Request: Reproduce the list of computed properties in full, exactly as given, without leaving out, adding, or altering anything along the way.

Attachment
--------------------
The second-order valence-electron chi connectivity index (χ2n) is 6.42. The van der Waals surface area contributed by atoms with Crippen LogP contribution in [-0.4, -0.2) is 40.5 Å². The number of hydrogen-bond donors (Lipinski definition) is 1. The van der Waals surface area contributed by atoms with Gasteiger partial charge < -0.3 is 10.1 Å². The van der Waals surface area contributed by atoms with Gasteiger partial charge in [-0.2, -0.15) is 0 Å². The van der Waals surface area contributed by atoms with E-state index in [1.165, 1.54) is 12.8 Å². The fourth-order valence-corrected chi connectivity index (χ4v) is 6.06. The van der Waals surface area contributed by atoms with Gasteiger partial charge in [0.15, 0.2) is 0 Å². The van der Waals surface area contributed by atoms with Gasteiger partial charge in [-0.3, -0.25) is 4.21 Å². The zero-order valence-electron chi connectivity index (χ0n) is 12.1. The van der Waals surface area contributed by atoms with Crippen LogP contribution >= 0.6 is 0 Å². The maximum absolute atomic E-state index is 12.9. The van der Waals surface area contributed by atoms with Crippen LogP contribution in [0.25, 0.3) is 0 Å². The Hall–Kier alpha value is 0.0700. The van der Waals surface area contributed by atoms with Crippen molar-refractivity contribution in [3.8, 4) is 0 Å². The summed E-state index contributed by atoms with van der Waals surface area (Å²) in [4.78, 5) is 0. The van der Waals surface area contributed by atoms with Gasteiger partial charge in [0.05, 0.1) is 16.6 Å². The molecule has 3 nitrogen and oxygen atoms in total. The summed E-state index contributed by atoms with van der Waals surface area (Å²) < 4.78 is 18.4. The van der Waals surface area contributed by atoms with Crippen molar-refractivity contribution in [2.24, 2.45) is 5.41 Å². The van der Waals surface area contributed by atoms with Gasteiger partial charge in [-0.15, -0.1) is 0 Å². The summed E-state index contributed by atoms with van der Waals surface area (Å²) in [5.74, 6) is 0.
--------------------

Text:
The second-order valence-electron chi connectivity index (χ2n) is 6.42. The van der Waals surface area contributed by atoms with Crippen LogP contribution in [-0.4, -0.2) is 40.5 Å². The number of hydrogen-bond donors (Lipinski definition) is 1. The van der Waals surface area contributed by atoms with Gasteiger partial charge < -0.3 is 10.1 Å². The van der Waals surface area contributed by atoms with Gasteiger partial charge in [-0.2, -0.15) is 0 Å². The van der Waals surface area contributed by atoms with E-state index in [1.165, 1.54) is 12.8 Å². The fourth-order valence-corrected chi connectivity index (χ4v) is 6.06. The van der Waals surface area contributed by atoms with Gasteiger partial charge in [0.15, 0.2) is 0 Å². The van der Waals surface area contributed by atoms with Gasteiger partial charge in [-0.3, -0.25) is 4.21 Å². The zero-order valence-electron chi connectivity index (χ0n) is 12.1. The van der Waals surface area contributed by atoms with Crippen LogP contribution >= 0.6 is 0 Å². The maximum absolute atomic E-state index is 12.9. The van der Waals surface area contributed by atoms with Crippen LogP contribution in [0.25, 0.3) is 0 Å². The Hall–Kier alpha value is 0.0700. The van der Waals surface area contributed by atoms with Crippen molar-refractivity contribution in [3.8, 4) is 0 Å². The summed E-state index contributed by atoms with van der Waals surface area (Å²) in [4.78, 5) is 0. The van der Waals surface area contributed by atoms with Gasteiger partial charge in [0.05, 0.1) is 16.6 Å². The molecule has 3 nitrogen and oxygen atoms in total. The summed E-state index contributed by atoms with van der Waals surface area (Å²) < 4.78 is 18.4. The van der Waals surface area contributed by atoms with Crippen molar-refractivity contribution in [2.24, 2.45) is 5.41 Å². The van der Waals surface area contributed by atoms with Gasteiger partial charge in [-0.15, -0.1) is 0 Å². The summed E-state index contributed by atoms with van der Waals surface area (Å²) in [5.74, 6) is 0.